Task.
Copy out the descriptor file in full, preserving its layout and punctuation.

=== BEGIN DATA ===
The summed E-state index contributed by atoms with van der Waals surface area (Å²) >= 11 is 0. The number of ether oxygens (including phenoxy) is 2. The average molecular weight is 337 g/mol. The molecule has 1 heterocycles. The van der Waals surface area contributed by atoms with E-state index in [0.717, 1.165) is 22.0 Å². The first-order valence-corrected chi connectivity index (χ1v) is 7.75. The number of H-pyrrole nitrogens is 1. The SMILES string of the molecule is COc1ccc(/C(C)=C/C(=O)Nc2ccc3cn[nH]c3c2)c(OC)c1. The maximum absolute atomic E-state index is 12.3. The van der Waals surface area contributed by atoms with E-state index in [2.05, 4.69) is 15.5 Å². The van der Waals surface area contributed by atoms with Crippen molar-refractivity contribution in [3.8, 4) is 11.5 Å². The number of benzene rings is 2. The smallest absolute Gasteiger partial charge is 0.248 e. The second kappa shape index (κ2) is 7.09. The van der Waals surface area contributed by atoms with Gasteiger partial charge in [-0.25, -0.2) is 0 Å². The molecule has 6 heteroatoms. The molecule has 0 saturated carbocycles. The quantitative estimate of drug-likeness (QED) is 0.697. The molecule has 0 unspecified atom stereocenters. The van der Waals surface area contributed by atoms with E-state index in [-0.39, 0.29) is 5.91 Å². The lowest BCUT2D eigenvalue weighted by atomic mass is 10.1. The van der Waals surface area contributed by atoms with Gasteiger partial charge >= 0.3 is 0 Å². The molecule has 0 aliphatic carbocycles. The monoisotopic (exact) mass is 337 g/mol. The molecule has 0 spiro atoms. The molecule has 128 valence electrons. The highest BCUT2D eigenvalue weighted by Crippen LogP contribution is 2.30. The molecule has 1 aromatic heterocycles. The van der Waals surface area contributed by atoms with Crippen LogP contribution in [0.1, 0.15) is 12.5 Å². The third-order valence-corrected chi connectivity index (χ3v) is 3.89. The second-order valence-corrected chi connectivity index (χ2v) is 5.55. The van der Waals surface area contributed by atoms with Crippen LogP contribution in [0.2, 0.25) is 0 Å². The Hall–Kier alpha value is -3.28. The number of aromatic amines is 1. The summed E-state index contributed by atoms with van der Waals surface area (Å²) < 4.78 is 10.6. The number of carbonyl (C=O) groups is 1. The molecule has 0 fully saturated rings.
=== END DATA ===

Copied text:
The summed E-state index contributed by atoms with van der Waals surface area (Å²) >= 11 is 0. The number of ether oxygens (including phenoxy) is 2. The average molecular weight is 337 g/mol. The molecule has 1 heterocycles. The van der Waals surface area contributed by atoms with E-state index in [0.717, 1.165) is 22.0 Å². The first-order valence-corrected chi connectivity index (χ1v) is 7.75. The number of H-pyrrole nitrogens is 1. The SMILES string of the molecule is COc1ccc(/C(C)=C/C(=O)Nc2ccc3cn[nH]c3c2)c(OC)c1. The maximum absolute atomic E-state index is 12.3. The van der Waals surface area contributed by atoms with E-state index in [2.05, 4.69) is 15.5 Å². The van der Waals surface area contributed by atoms with Crippen molar-refractivity contribution in [3.8, 4) is 11.5 Å². The number of benzene rings is 2. The smallest absolute Gasteiger partial charge is 0.248 e. The second kappa shape index (κ2) is 7.09. The van der Waals surface area contributed by atoms with Gasteiger partial charge in [-0.25, -0.2) is 0 Å². The molecule has 6 heteroatoms. The molecule has 0 saturated carbocycles. The quantitative estimate of drug-likeness (QED) is 0.697. The molecule has 0 unspecified atom stereocenters. The van der Waals surface area contributed by atoms with E-state index in [-0.39, 0.29) is 5.91 Å². The lowest BCUT2D eigenvalue weighted by atomic mass is 10.1. The van der Waals surface area contributed by atoms with Gasteiger partial charge >= 0.3 is 0 Å². The molecule has 0 aliphatic carbocycles. The monoisotopic (exact) mass is 337 g/mol. The molecule has 0 spiro atoms. The molecule has 128 valence electrons. The highest BCUT2D eigenvalue weighted by Crippen LogP contribution is 2.30. The molecule has 1 aromatic heterocycles. The van der Waals surface area contributed by atoms with Crippen LogP contribution in [0.1, 0.15) is 12.5 Å². The third-order valence-corrected chi connectivity index (χ3v) is 3.89. The second-order valence-corrected chi connectivity index (χ2v) is 5.55. The van der Waals surface area contributed by atoms with Crippen LogP contribution in [0.2, 0.25) is 0 Å². The Hall–Kier alpha value is -3.28. The number of aromatic amines is 1. The summed E-state index contributed by atoms with van der Waals surface area (Å²) < 4.78 is 10.6. The number of carbonyl (C=O) groups is 1. The molecule has 0 fully saturated rings.